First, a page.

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Missed clues or unreal expectations: Could FBI have stopped Orlando attack?

Crosses, one for each victim, line a walkway as a memorial to those killed in the Pulse nightclub mass shooting a few blocks from the club, early Friday, June 17, 2016, in Orlando, Fla. (AP Photo/David Goldman)

Weeks before he killed 49 people in an Orlando nightclub, Omar Mateen walked into Lotus Gunworks in Jensen Beach, Florida.

The owner of the store, Robert Abell, told reporters Thursday that Mateen wanted to buy body armor and ammunition but acted so suspicious that the store reported it to authorities.

However, CNN reported that lacking a name, surveillance video, or other identifying information, the FBI was unable to determine that it was the same man they had investigated twice before for possible ties to terrorism.

As frustrating as it seems in retrospect, if that report is accurate, that may have been the right decision.

"Quite frankly, without other information, I think it probably falls into the category of a lot of other information that's received that's not necessarily actionable," said Dennis Franks, a security consultant and former supervisory special agent for the FBI.

FBI field offices receive many phone calls and emails every day with potential leads, but "unfortunately the resources just aren't there to investigate every piece of information that comes in."

Franks said the problem is a combination of a lack of staff and funding and the "overwhelming" amount of tips and leads the FBI must sift through.

It is a challenge the general public may not fully understand, and the questions that have arisen in the wake of the Orlando attack raise the possibility that Americans have unrealistic expectations of what the FBI can do to stop a terrorist attack.

Since the September 11, 2001 attacks, the FBI has shifted a lot of resources to counterterrorism, at times to the detriment of other investigative areas, but there are still legal and logistical limitations on their investigations.

"They don't have crystal balls," said Jim Wedick, a former FBI supervisor with 35 years of experience.

He has no personal knowledge of the Mateen investigation, but generally speaking, he believes if there is even a slim thread to follow, FBI agents will follow it to the best of their ability.

"One thing they love to do is arrest a terrorist or find somebody stockpiling weapons for some illicit purpose, I guarantee you," he said.

John Iannarelli, retired FBI agent and author of "How to Spot a Terrorist," said the many leads the FBI receives must be prioritized and triaged, but rules require that every terror-related tip is investigated.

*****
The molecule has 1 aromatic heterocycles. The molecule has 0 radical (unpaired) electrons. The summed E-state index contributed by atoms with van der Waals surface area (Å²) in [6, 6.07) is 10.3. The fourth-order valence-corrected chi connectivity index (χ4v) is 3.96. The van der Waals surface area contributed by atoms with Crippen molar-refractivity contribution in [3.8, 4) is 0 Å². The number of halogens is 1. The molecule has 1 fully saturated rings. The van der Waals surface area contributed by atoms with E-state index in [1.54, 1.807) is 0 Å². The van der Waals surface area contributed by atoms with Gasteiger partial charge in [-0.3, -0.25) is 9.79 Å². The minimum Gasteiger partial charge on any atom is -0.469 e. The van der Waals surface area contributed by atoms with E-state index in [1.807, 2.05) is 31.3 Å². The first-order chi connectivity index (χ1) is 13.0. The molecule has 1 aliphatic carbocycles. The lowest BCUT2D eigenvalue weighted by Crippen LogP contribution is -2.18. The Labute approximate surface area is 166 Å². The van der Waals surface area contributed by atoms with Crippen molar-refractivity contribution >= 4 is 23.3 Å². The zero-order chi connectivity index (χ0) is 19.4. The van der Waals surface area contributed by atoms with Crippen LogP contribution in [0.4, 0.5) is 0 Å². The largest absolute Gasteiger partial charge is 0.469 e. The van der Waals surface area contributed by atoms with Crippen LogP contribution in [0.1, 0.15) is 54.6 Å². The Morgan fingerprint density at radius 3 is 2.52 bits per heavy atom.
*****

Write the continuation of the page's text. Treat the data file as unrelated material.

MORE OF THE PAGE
"Any information received on any sort of potential terrorism cannot be ignored," he said.

If a tip is too vague, it will be treated as a low priority.

"If you receive information but there's nothing tangible to go with it... where do you go from there?" Iannarelli said.

Starting in 2013, the FBI had conducted a 10-month investigation of Mateen after he made comments to coworkers about having terrorist ties and wanting to "martyr" himself. They found no evidence of illegal activity and closed the case.

Mateen was interviewed again in 2014 because of his connections to a U.S.-born suicide bomber in Syria. By the time he launched his attack on the Pulse nightclub Sunday, he had completely fallen off the FBI's radar.

The agency has already come under criticism by some in Congress for failing to stop Mateen, but it is unknown if any credible warning signs were truly missed.

In a Senate floor speech Wednesday, Sen. Rand Paul (R-KY) questioned why the original investigation of Mateen was closed.

"It's not really something where I'm saying 'the FBI did a rotten job when they closed this,' but shouldn't we at least ask: What would have happened had the investigation stayed open?" Paul said.

A 10-month investigation is a substantial dedication of resources, Franks said. Whether evidence was overlooked in the process that would have justified keeping the case open or keeping Mateen on a watch list remains to be seen.

It is easier to look back now that Mateen is known to be a terrorist and connect all of the dots. When the FBI was conducting its assessment of him in 2013, though, their options and resources would have been restricted by agency guidelines unless they found solid evidence.

Jeff Danik, a former FBI counterterrorism supervisor, said there is "a rough balancing act" at play during an assessment, but if an innocent person was the subject of a tip, they would probably want there to be limits how far the investigation can go.

"How many people can we talk to before you say, 'Look, enough's enough?'" Danik said.